Say goodbye to 2012. That was the harsh conclusion of the marketplace after the release of the devastating May nonfarm report that forced the Dow to give up its entire year to date performance.
The cat was really set among the pigeons this morning when the Department of Labor informed us that only 69,000 jobs were gained in the previous month. The unemployment rate ratcheted up to 8.2%. “RISK OFF” returned with a vengeance, sending stocks, commodities and oil into a tailspin. Bonds roared, the ten year Treasury reaching the unimaginably low yield of 1.42%. Japanese style bond yields here we come.
The truly horrific numbers were the revisions, which saw the jobs figure for March cut by -11,000 and April by -38,000. The biggest gainers were in health care (+33,000), transportation and warehousing (+33,000), and manufacturing (+12,000). The losers were in construction (-28,000), government (-13,000), and leisure and hospitality (-9,000). The long term unemployment rate jumped from 5.1 million to 5.4 million. The inexorable trend of a shrinking government and a growing private sector continued.
Administration officials made every effort to put lipstick on this pig, and were at pains to point out that this was a seasonal slowdown that occurs every year. The operative word here is that jobs were “added”. They argued that the real focus should be on the 4.3 million private sector jobs created in the last last 27 months. The markets didn’t buy this glass half full interpretation for a nanosecond.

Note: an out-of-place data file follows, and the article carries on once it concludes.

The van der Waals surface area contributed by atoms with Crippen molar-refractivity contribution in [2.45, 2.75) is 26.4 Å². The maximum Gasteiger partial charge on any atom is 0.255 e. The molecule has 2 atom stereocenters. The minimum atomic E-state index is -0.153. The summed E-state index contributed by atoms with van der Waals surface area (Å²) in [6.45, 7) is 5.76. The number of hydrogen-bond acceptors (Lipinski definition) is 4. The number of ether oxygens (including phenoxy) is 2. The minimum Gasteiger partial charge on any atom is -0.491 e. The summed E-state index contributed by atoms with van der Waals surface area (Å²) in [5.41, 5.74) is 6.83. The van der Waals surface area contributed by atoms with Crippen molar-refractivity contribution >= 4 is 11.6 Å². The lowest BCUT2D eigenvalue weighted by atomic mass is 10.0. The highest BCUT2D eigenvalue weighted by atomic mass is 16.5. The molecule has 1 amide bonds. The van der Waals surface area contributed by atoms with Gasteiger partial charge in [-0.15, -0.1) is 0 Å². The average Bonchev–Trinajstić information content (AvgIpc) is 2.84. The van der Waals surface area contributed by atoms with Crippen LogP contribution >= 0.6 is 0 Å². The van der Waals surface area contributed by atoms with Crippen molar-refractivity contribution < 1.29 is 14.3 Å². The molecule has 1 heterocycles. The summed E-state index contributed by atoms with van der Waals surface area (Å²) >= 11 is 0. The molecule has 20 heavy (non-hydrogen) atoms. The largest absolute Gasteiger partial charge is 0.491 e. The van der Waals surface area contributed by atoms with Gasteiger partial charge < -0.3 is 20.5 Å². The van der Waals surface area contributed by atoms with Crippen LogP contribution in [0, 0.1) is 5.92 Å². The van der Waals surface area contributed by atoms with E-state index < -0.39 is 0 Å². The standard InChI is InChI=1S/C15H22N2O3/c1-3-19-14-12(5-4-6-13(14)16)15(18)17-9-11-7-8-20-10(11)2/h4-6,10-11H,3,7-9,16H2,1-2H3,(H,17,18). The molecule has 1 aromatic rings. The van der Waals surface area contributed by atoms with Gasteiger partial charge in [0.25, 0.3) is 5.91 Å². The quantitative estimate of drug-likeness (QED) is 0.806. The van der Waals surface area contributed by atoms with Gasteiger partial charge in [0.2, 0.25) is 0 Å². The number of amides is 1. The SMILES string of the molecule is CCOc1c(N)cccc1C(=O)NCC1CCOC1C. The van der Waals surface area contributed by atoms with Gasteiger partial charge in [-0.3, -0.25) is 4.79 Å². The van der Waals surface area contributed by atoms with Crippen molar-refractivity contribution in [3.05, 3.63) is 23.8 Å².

Of course, further talk of quantitative easing came to the fore once again, preventing an even bloodier sell off, forcing traders to keep a hair trigger on their shorts. From here on, the government is going to attempt to make life as uncomfortable as possible for short sellers who are seen to be restraining the grand design. As I always tell traders in these conditions, make the volatility work for you and run towards it, not against it.
Don’t expect the Federal Reserve to rise to the rescue of risk assets anytime soon. It has so little dry powder left that it is unlikely to move until market conditions dramatically worsen. My bet is that the Fed won’t take action until the S&P 500 hits 1,100. The problem is that we may get our wish.
Looking at the charts below, you can only conclude that there is more pain to come. Commodities, the first asset class to enter this selloff, look like they will be the first to hit bottom. Oil (USO) is at my downside target of $85, copper (CU) is rapidly approaching my $3.00/pound goal, and gold (GLD) keeps bouncing off of my $1,500 floor.
Since equities were the last to top, they may become the last to bottom. Therefore, I think we may be two thirds of the way through this downturn on a price basis, but only half way on a time basis. That analysis sees a new major rally postponed until August at the earliest. It also made 1,250 the next stop on the downside and 1,250 an obvious medium term target.
For those who took my advice to sell in May and go away, good for you. Go blow your profits on a vacation in the Hamptons this summer. And have a mojito for me.